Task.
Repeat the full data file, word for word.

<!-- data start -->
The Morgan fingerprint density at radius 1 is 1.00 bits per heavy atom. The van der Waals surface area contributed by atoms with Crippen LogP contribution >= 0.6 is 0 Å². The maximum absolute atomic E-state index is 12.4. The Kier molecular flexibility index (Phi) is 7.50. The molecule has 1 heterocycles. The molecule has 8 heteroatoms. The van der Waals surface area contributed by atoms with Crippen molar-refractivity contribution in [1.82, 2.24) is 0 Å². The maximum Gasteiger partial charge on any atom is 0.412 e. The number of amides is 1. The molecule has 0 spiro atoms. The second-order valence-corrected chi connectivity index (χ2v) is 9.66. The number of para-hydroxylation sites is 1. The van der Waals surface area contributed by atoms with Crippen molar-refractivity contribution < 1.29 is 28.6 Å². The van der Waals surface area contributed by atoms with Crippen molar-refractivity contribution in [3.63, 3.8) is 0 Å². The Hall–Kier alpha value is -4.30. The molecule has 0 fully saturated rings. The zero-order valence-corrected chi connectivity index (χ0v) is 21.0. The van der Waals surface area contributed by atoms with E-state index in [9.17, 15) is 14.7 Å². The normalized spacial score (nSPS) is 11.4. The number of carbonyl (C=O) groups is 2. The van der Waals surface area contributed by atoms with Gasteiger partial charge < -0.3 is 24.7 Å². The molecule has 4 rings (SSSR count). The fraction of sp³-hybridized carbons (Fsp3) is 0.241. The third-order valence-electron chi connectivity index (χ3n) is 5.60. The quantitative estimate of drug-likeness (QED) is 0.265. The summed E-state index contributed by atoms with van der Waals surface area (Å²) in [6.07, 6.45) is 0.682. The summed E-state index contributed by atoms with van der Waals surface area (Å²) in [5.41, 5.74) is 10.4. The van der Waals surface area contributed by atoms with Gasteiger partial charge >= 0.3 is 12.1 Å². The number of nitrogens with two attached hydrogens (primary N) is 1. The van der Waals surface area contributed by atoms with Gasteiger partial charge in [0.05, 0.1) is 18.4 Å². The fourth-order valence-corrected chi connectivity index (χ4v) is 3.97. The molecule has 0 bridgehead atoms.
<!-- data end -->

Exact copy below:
The Morgan fingerprint density at radius 1 is 1.00 bits per heavy atom. The van der Waals surface area contributed by atoms with Crippen LogP contribution >= 0.6 is 0 Å². The maximum absolute atomic E-state index is 12.4. The Kier molecular flexibility index (Phi) is 7.50. The molecule has 1 heterocycles. The molecule has 8 heteroatoms. The van der Waals surface area contributed by atoms with Crippen molar-refractivity contribution in [1.82, 2.24) is 0 Å². The maximum Gasteiger partial charge on any atom is 0.412 e. The number of amides is 1. The molecule has 0 spiro atoms. The second-order valence-corrected chi connectivity index (χ2v) is 9.66. The number of para-hydroxylation sites is 1. The van der Waals surface area contributed by atoms with Crippen molar-refractivity contribution < 1.29 is 28.6 Å². The van der Waals surface area contributed by atoms with Crippen molar-refractivity contribution in [3.63, 3.8) is 0 Å². The Hall–Kier alpha value is -4.30. The molecule has 0 fully saturated rings. The zero-order valence-corrected chi connectivity index (χ0v) is 21.0. The van der Waals surface area contributed by atoms with E-state index in [9.17, 15) is 14.7 Å². The normalized spacial score (nSPS) is 11.4. The number of carbonyl (C=O) groups is 2. The van der Waals surface area contributed by atoms with Gasteiger partial charge < -0.3 is 24.7 Å². The molecule has 4 rings (SSSR count). The fraction of sp³-hybridized carbons (Fsp3) is 0.241. The third-order valence-electron chi connectivity index (χ3n) is 5.60. The quantitative estimate of drug-likeness (QED) is 0.265. The summed E-state index contributed by atoms with van der Waals surface area (Å²) in [6.07, 6.45) is 0.682. The summed E-state index contributed by atoms with van der Waals surface area (Å²) in [5.41, 5.74) is 10.4. The van der Waals surface area contributed by atoms with Gasteiger partial charge >= 0.3 is 12.1 Å². The number of nitrogens with two attached hydrogens (primary N) is 1. The van der Waals surface area contributed by atoms with Gasteiger partial charge in [0.05, 0.1) is 18.4 Å². The fourth-order valence-corrected chi connectivity index (χ4v) is 3.97. The molecule has 0 bridgehead atoms.